February 12, 2013

Enjoy the Silence

by Gary Fearon, Creative Director for Southern Writers Magazine

A public speaker whom I had the pleasure of seeing last weeka competent and well-spoken fellowbegan his presentation by declaring that he's probably going to talk too fast, and talk too much. He went on to explain that he cannot bear to hear any silence during his presentations.  The quiet when he's speaking makes him uneasy and he feels he must fill the gap with words.

We've talked before in Suite T about pacing as it relates to storytelling, and how important it is to provide readers with a roller coaster ride that takes them to great heights and then pauses momentarily, giving them a chance to catch their breath.  But it's easy to forget that the principle of ebb and flow is equally important when addressing an audience.

Standing at the podium, a roomful of silent people is indeed very unnatural, especially with all eyes on you.  Hoping as we are to regale the crowd, any silence feels like a vacuum. But if we flip that scenario and instead are seated in the audience, we can be quite appreciative of those pauses, which afford us the opportunity to absorb the information we're taking in.  (Especially if we're taking notes.)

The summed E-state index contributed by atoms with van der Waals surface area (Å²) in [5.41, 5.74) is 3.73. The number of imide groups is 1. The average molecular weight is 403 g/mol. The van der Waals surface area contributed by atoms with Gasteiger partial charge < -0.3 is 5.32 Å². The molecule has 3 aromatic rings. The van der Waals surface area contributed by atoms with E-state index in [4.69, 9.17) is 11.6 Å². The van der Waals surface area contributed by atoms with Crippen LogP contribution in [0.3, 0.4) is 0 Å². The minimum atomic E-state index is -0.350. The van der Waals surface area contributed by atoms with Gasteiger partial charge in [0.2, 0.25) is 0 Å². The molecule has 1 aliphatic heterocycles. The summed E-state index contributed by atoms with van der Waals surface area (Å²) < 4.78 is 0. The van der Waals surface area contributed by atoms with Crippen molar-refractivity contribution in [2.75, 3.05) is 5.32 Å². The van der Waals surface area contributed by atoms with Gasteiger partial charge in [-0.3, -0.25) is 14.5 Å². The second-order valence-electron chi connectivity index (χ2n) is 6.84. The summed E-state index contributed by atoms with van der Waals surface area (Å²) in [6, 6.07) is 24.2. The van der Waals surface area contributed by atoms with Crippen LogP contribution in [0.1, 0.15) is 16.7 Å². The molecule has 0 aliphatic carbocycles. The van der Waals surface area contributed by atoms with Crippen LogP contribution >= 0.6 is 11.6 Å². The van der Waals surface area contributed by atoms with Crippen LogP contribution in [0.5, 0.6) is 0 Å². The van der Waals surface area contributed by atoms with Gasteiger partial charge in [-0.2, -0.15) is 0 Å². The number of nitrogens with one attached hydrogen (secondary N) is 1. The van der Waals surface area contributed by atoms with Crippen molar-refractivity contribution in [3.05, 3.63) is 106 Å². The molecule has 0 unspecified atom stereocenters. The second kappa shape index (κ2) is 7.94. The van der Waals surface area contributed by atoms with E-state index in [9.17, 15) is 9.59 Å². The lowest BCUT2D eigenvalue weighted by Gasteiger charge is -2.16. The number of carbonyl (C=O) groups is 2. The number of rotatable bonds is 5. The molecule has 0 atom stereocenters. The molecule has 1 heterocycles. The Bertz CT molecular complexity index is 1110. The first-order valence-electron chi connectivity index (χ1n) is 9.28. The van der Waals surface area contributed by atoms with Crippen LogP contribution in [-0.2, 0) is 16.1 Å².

A good rule of thumb might be this: Any time you make a statement that you consider deep, important, or potentially confusing, make a point to take a long breath while it sinks in.  Join your audience in enjoying the silence.  As long as you don't look like you're fumbling for the next thing to say, the audience will comfortably follow along at your pace.

Authors who speak at conferences have expressed an appreciation for Dr George Lucas' column "Speak Easy", in each issue of Southern Writers Magazine.  In his current series, "What Makes a Good Presentation?", George reminds us that if we have a passion for what we're talking about and a genuine desire to share it with others, it will be hard to fail in front of an audience. 

I would add that a fervent urge to talk about your pet subject is an additional reason we may talk too fast, or too much.  Passion sometimes overthrows pacing.  (But that's a topic for you romance authors.)

Which reminds me, Happy Valentine's Week to one and all!  Even if you don't have a date for Thursday, remember that Southern Writers loves ya.


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